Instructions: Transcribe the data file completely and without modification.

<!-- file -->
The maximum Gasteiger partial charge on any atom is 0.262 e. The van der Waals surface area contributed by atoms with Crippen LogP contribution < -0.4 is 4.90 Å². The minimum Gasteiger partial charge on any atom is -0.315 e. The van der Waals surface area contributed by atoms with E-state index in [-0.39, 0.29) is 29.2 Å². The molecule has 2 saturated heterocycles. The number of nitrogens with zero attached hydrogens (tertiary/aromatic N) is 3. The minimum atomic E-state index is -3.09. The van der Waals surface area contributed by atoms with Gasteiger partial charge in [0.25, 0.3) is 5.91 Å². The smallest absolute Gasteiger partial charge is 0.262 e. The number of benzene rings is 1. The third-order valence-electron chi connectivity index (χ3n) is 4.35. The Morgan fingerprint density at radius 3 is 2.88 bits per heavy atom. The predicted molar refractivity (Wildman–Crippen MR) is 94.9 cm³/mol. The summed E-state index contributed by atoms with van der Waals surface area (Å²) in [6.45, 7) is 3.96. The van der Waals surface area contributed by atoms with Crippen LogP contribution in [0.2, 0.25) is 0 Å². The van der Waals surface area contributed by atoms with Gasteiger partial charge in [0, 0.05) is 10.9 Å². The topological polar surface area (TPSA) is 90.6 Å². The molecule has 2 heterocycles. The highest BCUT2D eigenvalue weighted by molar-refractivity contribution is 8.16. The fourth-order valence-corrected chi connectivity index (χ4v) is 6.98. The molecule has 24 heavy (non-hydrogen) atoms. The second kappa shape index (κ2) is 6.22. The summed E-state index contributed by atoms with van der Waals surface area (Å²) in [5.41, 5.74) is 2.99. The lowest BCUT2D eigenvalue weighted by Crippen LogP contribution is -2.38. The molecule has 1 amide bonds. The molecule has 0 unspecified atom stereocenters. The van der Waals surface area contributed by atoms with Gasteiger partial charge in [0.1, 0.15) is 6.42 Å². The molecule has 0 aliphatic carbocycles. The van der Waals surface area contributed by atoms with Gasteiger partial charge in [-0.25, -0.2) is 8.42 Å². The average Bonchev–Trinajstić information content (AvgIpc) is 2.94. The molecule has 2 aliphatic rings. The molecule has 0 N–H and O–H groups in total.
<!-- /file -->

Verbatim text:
The maximum Gasteiger partial charge on any atom is 0.262 e. The van der Waals surface area contributed by atoms with Crippen LogP contribution < -0.4 is 4.90 Å². The minimum Gasteiger partial charge on any atom is -0.315 e. The van der Waals surface area contributed by atoms with E-state index in [-0.39, 0.29) is 29.2 Å². The molecule has 2 saturated heterocycles. The number of nitrogens with zero attached hydrogens (tertiary/aromatic N) is 3. The minimum atomic E-state index is -3.09. The van der Waals surface area contributed by atoms with Gasteiger partial charge in [0.25, 0.3) is 5.91 Å². The smallest absolute Gasteiger partial charge is 0.262 e. The number of benzene rings is 1. The third-order valence-electron chi connectivity index (χ3n) is 4.35. The Morgan fingerprint density at radius 3 is 2.88 bits per heavy atom. The predicted molar refractivity (Wildman–Crippen MR) is 94.9 cm³/mol. The summed E-state index contributed by atoms with van der Waals surface area (Å²) in [6.45, 7) is 3.96. The van der Waals surface area contributed by atoms with Crippen LogP contribution in [0.2, 0.25) is 0 Å². The van der Waals surface area contributed by atoms with Gasteiger partial charge in [0, 0.05) is 10.9 Å². The topological polar surface area (TPSA) is 90.6 Å². The molecule has 2 heterocycles. The highest BCUT2D eigenvalue weighted by molar-refractivity contribution is 8.16. The fourth-order valence-corrected chi connectivity index (χ4v) is 6.98. The molecule has 24 heavy (non-hydrogen) atoms. The second kappa shape index (κ2) is 6.22. The summed E-state index contributed by atoms with van der Waals surface area (Å²) in [5.41, 5.74) is 2.99. The lowest BCUT2D eigenvalue weighted by Crippen LogP contribution is -2.38. The molecule has 1 amide bonds. The molecule has 0 unspecified atom stereocenters. The van der Waals surface area contributed by atoms with Gasteiger partial charge in [0.1, 0.15) is 6.42 Å². The molecule has 0 aliphatic carbocycles. The van der Waals surface area contributed by atoms with Gasteiger partial charge in [-0.25, -0.2) is 8.42 Å². The average Bonchev–Trinajstić information content (AvgIpc) is 2.94. The molecule has 2 aliphatic rings. The molecule has 0 N–H and O–H groups in total.